skip tocontent

This page gives an overview of the complaints the Financial Ombudsman Services receives about short-term lending such as payday and instalment loans. It is intended for businesses, advisers and complaint handlers who are looking for more technical detail about our approach. It looks at the key law, rules, and other standards that apply in this area and how problems can be resolved fairly.

Our approach is based on those cases that we have seen. So this may change in light of cases we receive in the future. We may also decide to adopt a different approach to a particular case to ensure we reach a fair decision.

The law requires us to assess each case on the basis of our existing powers - and what is fair and reasonable in the circumstances.



what is short-term lending?

When we refer to short-term lending, we’re generally talking about payday loans and instalment loans – but it also includes things like open-ended credit facilities.

These types of products are often marketed at people with limited access to mainstream credit. And although the amounts of money involved may be relatively small, the interest rates are high. Because of the costs involved, they aren’t intended for long-term borrowing and usually run for up to 12 months (although some can be slightly longer).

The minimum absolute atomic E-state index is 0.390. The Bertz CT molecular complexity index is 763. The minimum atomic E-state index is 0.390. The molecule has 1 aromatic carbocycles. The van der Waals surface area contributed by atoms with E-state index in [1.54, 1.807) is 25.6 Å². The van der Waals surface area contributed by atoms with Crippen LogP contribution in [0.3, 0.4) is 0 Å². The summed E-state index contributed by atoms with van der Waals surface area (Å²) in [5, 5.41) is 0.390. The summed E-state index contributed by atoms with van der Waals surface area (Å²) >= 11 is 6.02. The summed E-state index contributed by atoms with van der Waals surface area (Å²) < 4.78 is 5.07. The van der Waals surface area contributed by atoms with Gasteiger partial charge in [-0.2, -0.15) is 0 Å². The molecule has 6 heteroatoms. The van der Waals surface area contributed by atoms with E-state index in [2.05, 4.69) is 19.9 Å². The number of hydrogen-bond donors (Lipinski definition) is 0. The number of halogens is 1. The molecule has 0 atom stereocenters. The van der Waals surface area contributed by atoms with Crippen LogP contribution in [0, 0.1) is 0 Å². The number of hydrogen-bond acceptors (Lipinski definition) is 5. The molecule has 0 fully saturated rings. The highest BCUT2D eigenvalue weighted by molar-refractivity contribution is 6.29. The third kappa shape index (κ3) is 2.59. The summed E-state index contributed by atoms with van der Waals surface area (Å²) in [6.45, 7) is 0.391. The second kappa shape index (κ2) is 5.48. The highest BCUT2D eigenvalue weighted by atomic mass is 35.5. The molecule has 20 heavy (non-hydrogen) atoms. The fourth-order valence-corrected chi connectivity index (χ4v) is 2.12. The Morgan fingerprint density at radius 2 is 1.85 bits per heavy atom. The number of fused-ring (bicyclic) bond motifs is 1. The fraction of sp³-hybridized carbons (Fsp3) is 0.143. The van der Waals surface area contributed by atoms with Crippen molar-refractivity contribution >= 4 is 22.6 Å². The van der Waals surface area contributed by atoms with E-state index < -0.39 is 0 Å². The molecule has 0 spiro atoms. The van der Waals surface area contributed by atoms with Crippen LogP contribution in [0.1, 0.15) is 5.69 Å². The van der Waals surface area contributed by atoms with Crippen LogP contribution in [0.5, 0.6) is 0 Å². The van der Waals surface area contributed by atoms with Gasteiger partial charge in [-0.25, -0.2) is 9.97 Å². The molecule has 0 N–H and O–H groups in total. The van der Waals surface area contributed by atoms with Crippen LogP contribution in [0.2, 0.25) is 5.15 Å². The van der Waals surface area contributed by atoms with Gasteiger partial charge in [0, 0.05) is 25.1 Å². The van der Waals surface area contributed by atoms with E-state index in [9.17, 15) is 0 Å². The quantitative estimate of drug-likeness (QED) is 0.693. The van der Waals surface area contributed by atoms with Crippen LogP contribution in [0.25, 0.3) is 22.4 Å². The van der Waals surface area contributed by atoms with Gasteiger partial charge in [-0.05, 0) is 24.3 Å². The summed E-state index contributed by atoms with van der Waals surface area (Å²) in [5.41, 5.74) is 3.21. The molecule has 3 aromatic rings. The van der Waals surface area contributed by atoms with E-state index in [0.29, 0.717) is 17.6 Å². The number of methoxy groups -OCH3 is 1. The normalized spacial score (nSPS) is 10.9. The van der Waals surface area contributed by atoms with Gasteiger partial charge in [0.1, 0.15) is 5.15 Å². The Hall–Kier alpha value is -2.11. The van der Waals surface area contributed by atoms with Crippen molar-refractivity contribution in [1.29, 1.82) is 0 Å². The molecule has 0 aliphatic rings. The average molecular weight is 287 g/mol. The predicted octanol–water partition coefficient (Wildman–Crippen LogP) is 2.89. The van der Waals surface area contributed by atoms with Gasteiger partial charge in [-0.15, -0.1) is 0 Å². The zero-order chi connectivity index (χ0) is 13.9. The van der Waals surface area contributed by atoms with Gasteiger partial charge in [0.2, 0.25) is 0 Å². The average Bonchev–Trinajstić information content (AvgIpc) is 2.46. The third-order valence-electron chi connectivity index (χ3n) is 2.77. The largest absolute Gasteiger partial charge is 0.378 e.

Up until 31 March 2014 short-term lending came under the scope of the Office of Fair Trading (OFT). After this time the Financial Conduct Authority (FCA) became the regulator and introduced the definition "high-cost short-term credit". To satisfy this definition, the lending needs to:

  • have an APR of 100% or more
  • be due to be repaid or substantially repaid within 12 months
  • not be secured lending, home credit or an overdraft.

We’ve outlined below some of the key things we consider when deciding what’s fair and reasonable in complaints about short-term lending.

what kinds of products have we had complaints about?

payday loans

This product is probably the most well-known type of short-term lending. They usually involve someone borrowing between £50 and £1,000, to be repaid, plus interest, on or shortly after their next payday. This means the capital and interest must be repaid in full, in one instalment.

Some lenders will allow borrowers to “roll over” their payday loan (see the next section). If this happens, at the time the original capital and interest is due, the borrower will only pay the interest. Then approximately a month later (typically after their next payday) the borrower will repay the full amount of interest and charges. In some cases we see this has happened several times.